Bachelor of Arts
menstruation refugees women
Education | Other Public Health
Stigmatization, lack of accessible menstrual products, and an overall misconstrued sense of menstruation impact menstruators at a disproportionate rate. When delving into the literature, we found that refugee women not only faced stigmas and a lack of access to menstrual products and education, but also ran into cultural barriers and differing attitudes on menstruation. To address this issue, we formulated the idea of a menstrual drive. Instead of focusing on refugee menstruators as a whole, our focus will be the refugee population in Missoula, MT. We recognize that the stigmatization of menstruation is an ongoing global issue that affects many menstruators worldwide; however, we also aim to address the same issue present within our community. During the implementation stage of this project, we found commonly shared interests in the refugee crisis as well as sexual health education and started here when creating our project’s main idea. The next stage involved gathering information about refugee menstruators, cultural considerations, barriers to menstruation, and an apparent lack of education. Then we began outreach to Soft Landing Missoula and the International Rescue Committee (IRC) on the feasibility of this project. Our next and final steps will include gathering menstrual products to assemble menstrual kits and dispersing these kits to Soft Landing Missoula for refugee menstruators to collect. Our goal is to make an impact and reverse menstruation stigma at the community level, starting with our refugee community.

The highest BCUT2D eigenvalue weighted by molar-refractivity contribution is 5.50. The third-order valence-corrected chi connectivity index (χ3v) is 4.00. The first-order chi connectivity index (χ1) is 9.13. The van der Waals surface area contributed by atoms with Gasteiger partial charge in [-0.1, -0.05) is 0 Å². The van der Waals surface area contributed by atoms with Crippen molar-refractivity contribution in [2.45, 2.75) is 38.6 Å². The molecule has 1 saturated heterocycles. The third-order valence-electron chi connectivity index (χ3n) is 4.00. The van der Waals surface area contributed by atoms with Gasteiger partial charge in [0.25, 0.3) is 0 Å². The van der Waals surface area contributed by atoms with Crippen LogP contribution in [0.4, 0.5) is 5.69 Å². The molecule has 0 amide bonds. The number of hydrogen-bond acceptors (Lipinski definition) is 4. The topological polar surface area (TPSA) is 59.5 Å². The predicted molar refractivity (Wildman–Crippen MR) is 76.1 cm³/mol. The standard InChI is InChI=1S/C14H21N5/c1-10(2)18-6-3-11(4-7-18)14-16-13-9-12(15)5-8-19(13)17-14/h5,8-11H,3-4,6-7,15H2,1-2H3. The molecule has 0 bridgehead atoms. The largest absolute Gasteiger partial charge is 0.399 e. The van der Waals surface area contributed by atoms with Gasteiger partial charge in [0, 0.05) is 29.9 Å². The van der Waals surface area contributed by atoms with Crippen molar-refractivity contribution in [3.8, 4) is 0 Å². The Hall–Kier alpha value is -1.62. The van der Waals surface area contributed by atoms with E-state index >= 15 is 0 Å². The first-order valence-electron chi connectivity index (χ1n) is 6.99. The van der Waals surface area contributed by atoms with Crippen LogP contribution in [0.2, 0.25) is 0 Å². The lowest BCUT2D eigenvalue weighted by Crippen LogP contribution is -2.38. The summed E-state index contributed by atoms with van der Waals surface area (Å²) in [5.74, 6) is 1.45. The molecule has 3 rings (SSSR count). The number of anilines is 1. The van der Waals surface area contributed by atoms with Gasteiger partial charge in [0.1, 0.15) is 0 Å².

Honors College Research Project
GLI Capstone Project
Spencer, Bella M., "For Women of Missoula: Menstruation and Refugees" (2023). Undergraduate Theses, Professional Papers, and Capstone Artifacts. 454.
© Copyright 2023 Bella M. Spencer